SmartLink was initially intended to be a more intensive option to ankle monitors for immigrant detained and released. However, it is now being widely used on immigrant with no criminal record and not detained at all, according Julie Mao, deputy director of Just Futures, an immigrant rights group. In the past, immigrants were only required to attend periodic check-ins at agency offices.
Mao stated that they are concerned that this will be used as an excessive standard for all those who are in the immigration system.
Most people attend their hearings at immigration court, but some skip them. These cases see immigration judges issue deportation order in the absence of immigrants, while deportation agents are charged with finding them and returning them to their home countries. According to court data, around 25% of the cases decided by immigration judges in 2018 were deportation orders.
Advocates raised concerns about the effectiveness of monitoring systems in these cases. They noted that someone who wants to avoid a court hearing will cease checking in with deportation officers and trash their phone.
They expressed concern that SmartLink could allow deportation agents to track immigrants more often than they realize. This is similar to how commercial apps can access location data from people’s smartphones.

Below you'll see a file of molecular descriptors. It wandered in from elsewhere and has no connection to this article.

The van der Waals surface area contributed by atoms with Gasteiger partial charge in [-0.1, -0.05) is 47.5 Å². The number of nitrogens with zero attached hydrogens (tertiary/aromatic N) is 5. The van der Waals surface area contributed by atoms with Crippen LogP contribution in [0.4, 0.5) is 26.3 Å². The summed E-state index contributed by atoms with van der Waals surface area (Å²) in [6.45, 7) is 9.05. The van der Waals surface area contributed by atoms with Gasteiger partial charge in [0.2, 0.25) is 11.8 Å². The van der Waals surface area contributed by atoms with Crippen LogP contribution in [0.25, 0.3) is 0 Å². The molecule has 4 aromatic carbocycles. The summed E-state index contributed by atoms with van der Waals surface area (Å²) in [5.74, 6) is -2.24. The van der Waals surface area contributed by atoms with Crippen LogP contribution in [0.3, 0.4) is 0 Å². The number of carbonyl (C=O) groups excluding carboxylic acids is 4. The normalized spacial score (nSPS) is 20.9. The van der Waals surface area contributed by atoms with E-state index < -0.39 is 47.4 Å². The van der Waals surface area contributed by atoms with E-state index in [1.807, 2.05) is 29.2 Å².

Similar apps are used by law enforcement agencies in the criminal justice system to track defendants who are awaiting trial or have already served their sentences. Robert Magaletta is the chief executive officer of Shadowtrack Technologies in Louisiana. He said that while the technology does not continuously track defendants, it records their location at check-ins. The company also offers a separate, full time tracking service for law enforcement agencies using tamperproof wrist watches.
ICE stated that the app was not constantly monitoring immigrants in a 2019 Congressional Research Service Report. Advocates said that even short snapshots of individuals’ locations taken during check-ins could be used to locate friends or coworkers without proper immigration authorization. They pointed out that immigration investigators gathered GPS data from the ankle watches of Mississippi poultry plant workers in order to build a case against a large-scale workplace raid.
The app is a big improvement for immigrants who have been released from detention using ankle monitors that can irritate their skin and sometimes beep loudly, according to Mackenzie Mackins, an Immigration Attorney in Los Angeles. She said it’s more discreet and less painful than the ankle monitors, which made her clients feel like criminals.
SmartLink can be stressful, especially for immigrant who arrived in the U.S. to escape persecution in their home countries.
Roseanne Flores is a paralegal at Hilf and Hilf, Troy, Michigan. She said that she received panicked calls from clients recently because the app was not working. Instead of reporting in person to immigration offices, they had to do so.
Flores stated, “I see the pain it causes the clients.” “My heart goes out for them.”